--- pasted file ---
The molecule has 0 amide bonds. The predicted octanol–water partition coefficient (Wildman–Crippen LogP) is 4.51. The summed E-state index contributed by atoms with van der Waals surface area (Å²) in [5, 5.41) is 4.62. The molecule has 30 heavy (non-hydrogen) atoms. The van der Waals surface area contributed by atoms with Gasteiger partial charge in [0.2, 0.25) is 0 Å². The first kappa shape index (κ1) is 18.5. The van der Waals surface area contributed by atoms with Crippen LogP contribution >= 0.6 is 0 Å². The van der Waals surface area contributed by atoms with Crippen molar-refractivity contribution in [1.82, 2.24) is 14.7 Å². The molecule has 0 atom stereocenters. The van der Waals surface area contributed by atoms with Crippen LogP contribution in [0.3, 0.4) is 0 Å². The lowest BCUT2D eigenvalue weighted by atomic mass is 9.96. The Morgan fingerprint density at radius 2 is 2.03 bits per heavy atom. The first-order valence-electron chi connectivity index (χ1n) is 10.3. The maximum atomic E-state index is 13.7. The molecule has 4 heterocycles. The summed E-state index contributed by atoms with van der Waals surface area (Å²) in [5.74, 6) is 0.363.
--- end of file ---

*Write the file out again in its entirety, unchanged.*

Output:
The molecule has 0 amide bonds. The predicted octanol–water partition coefficient (Wildman–Crippen LogP) is 4.51. The summed E-state index contributed by atoms with van der Waals surface area (Å²) in [5, 5.41) is 4.62. The molecule has 30 heavy (non-hydrogen) atoms. The van der Waals surface area contributed by atoms with Gasteiger partial charge in [0.2, 0.25) is 0 Å². The first kappa shape index (κ1) is 18.5. The van der Waals surface area contributed by atoms with Crippen LogP contribution >= 0.6 is 0 Å². The van der Waals surface area contributed by atoms with Crippen molar-refractivity contribution in [1.82, 2.24) is 14.7 Å². The molecule has 0 atom stereocenters. The van der Waals surface area contributed by atoms with Crippen LogP contribution in [0.3, 0.4) is 0 Å². The lowest BCUT2D eigenvalue weighted by atomic mass is 9.96. The Morgan fingerprint density at radius 2 is 2.03 bits per heavy atom. The first-order valence-electron chi connectivity index (χ1n) is 10.3. The maximum atomic E-state index is 13.7. The molecule has 4 heterocycles. The summed E-state index contributed by atoms with van der Waals surface area (Å²) in [5.74, 6) is 0.363.